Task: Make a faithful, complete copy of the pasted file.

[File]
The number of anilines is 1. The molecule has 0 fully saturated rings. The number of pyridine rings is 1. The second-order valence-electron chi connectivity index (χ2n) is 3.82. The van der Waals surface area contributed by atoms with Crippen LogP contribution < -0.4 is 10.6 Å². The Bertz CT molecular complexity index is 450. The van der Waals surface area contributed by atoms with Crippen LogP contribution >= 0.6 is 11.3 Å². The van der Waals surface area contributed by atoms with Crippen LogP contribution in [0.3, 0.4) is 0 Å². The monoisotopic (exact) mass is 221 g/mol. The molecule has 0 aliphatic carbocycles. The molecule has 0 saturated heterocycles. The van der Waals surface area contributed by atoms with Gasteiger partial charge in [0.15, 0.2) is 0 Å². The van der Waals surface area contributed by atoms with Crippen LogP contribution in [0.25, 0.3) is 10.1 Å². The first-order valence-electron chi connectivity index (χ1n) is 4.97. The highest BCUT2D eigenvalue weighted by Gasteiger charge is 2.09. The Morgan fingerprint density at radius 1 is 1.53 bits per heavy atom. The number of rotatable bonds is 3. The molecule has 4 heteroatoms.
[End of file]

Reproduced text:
The number of anilines is 1. The molecule has 0 fully saturated rings. The number of pyridine rings is 1. The second-order valence-electron chi connectivity index (χ2n) is 3.82. The van der Waals surface area contributed by atoms with Crippen LogP contribution < -0.4 is 10.6 Å². The Bertz CT molecular complexity index is 450. The van der Waals surface area contributed by atoms with Crippen LogP contribution >= 0.6 is 11.3 Å². The van der Waals surface area contributed by atoms with Crippen LogP contribution in [0.3, 0.4) is 0 Å². The monoisotopic (exact) mass is 221 g/mol. The molecule has 0 aliphatic carbocycles. The molecule has 0 saturated heterocycles. The van der Waals surface area contributed by atoms with Gasteiger partial charge in [0.15, 0.2) is 0 Å². The van der Waals surface area contributed by atoms with Crippen LogP contribution in [0.25, 0.3) is 10.1 Å². The first-order valence-electron chi connectivity index (χ1n) is 4.97. The highest BCUT2D eigenvalue weighted by Gasteiger charge is 2.09. The Morgan fingerprint density at radius 1 is 1.53 bits per heavy atom. The number of rotatable bonds is 3. The molecule has 4 heteroatoms.